"I called the office and let them know that he had messed with my son, so they knew something about it," said John Tracy, 89.
Tracy's son, Paul, delivered newspapers to the Clintwood Court apartments in Brighton. Paul said he was 15 or 16 years old when he met Jack Lazeroff in 1982 or 1983.
He said Lazeroff fondled him four or five times, but one day, he made a bold move in the Tracy family room.
"Jack had walked over and just laid down next to me," he said. "I was laying on the ground, playing video games with my Atari against the old TV set, and he put his hand around my body without any pause to even say, 'How're doing?' and he just started rubbing my genital area.
"I was shocked and I stood up and I just went over and told my dad. What I guess I said to my dad was 'I don't want him around me,' and I said, 'Get him out, please,' and he did."
After Lazeroff left, Paul Tracy said he told his father the man had fondled him.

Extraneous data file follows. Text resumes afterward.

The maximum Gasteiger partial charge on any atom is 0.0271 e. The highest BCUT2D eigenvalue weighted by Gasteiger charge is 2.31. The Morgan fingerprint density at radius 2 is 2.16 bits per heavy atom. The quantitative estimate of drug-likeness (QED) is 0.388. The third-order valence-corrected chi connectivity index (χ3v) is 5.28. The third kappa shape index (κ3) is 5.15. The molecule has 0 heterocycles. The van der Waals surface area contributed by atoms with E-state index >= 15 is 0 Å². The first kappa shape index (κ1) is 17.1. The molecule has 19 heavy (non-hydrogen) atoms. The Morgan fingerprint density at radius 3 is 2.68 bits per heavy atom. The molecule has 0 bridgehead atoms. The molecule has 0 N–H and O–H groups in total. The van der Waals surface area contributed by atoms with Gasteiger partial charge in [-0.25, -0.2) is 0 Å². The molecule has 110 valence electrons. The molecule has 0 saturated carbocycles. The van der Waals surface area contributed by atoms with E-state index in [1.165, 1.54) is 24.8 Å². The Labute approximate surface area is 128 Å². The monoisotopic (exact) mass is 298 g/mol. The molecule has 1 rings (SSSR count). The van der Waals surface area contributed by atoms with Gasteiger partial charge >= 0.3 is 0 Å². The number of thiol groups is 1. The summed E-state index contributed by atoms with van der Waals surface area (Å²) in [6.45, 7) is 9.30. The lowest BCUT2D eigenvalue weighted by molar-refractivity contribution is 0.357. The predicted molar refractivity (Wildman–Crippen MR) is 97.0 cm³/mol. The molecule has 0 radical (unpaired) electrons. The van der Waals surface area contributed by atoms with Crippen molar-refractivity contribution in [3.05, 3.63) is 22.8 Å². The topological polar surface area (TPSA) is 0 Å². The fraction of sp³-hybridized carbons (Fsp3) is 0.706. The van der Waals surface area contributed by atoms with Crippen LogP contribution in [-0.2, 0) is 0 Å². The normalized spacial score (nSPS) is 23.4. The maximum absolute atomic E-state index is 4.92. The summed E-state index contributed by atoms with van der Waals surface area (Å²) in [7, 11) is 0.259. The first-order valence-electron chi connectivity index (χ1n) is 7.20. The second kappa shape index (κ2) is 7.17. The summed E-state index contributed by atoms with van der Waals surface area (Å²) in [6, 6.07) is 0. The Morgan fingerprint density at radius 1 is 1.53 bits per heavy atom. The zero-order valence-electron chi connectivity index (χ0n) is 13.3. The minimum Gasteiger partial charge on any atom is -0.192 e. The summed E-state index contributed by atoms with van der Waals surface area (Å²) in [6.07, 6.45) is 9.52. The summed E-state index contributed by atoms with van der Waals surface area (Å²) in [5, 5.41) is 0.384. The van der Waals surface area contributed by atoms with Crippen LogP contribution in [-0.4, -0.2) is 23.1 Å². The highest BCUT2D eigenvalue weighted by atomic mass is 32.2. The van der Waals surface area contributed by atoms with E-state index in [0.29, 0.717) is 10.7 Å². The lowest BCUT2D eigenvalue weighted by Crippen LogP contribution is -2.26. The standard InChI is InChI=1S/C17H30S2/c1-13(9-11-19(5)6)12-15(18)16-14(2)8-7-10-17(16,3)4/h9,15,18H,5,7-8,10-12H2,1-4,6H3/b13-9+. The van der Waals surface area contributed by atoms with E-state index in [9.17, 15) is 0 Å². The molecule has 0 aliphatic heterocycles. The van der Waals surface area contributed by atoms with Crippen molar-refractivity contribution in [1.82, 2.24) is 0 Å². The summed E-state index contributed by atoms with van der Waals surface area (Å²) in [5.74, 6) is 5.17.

"I was very angry, as you can quite imagine," John Tracy said. "If he had been here at the time, the best thing that could have happened to (Lazeroff) then would have been if he ended up in the hospital, because I wasn't about to take any of that crap from him or anybody else."
John Tracy doesn't remember who he spoke to when he called the Democrat and Chronicle, but Paul said he was standing in the kitchen, listening to his father's conversation.
"He did tell them over the phone, 'My son tells me that Lazeroff just fondled him, or hurt him, or touched him,' " Paul said. "I think 'touched him' was the word, and 'I don't want him around my son anymore.' I remember that, 'I don't want that guy around,' and he was very vocal and very loud."